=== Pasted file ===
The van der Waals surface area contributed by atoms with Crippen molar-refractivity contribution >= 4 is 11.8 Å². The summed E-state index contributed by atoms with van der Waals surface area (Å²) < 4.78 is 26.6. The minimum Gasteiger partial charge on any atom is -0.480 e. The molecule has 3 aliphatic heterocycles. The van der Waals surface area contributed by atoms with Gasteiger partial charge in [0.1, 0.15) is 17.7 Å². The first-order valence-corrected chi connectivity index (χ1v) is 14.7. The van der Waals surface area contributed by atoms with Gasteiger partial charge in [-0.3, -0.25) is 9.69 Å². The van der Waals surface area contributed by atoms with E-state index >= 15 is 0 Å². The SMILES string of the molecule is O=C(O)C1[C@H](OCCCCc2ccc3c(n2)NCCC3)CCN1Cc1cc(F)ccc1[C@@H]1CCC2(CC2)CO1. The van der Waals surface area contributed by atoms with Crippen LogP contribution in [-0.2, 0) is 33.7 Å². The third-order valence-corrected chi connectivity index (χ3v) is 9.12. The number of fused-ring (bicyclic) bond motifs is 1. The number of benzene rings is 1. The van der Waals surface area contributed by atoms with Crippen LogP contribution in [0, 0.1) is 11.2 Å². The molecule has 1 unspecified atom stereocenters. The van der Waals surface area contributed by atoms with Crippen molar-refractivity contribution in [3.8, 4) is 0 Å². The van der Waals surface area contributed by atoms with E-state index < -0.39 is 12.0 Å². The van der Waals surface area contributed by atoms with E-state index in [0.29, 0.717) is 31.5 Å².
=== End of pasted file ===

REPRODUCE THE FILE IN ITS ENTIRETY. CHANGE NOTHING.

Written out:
The van der Waals surface area contributed by atoms with Crippen molar-refractivity contribution >= 4 is 11.8 Å². The summed E-state index contributed by atoms with van der Waals surface area (Å²) < 4.78 is 26.6. The minimum Gasteiger partial charge on any atom is -0.480 e. The molecule has 3 aliphatic heterocycles. The van der Waals surface area contributed by atoms with Gasteiger partial charge in [0.1, 0.15) is 17.7 Å². The first-order valence-corrected chi connectivity index (χ1v) is 14.7. The van der Waals surface area contributed by atoms with Gasteiger partial charge in [-0.3, -0.25) is 9.69 Å². The van der Waals surface area contributed by atoms with E-state index >= 15 is 0 Å². The SMILES string of the molecule is O=C(O)C1[C@H](OCCCCc2ccc3c(n2)NCCC3)CCN1Cc1cc(F)ccc1[C@@H]1CCC2(CC2)CO1. The van der Waals surface area contributed by atoms with Crippen LogP contribution in [-0.2, 0) is 33.7 Å². The third-order valence-corrected chi connectivity index (χ3v) is 9.12. The number of fused-ring (bicyclic) bond motifs is 1. The number of benzene rings is 1. The van der Waals surface area contributed by atoms with Crippen LogP contribution in [0, 0.1) is 11.2 Å². The molecule has 1 unspecified atom stereocenters. The van der Waals surface area contributed by atoms with Crippen molar-refractivity contribution in [3.8, 4) is 0 Å². The van der Waals surface area contributed by atoms with E-state index < -0.39 is 12.0 Å². The van der Waals surface area contributed by atoms with E-state index in [0.29, 0.717) is 31.5 Å².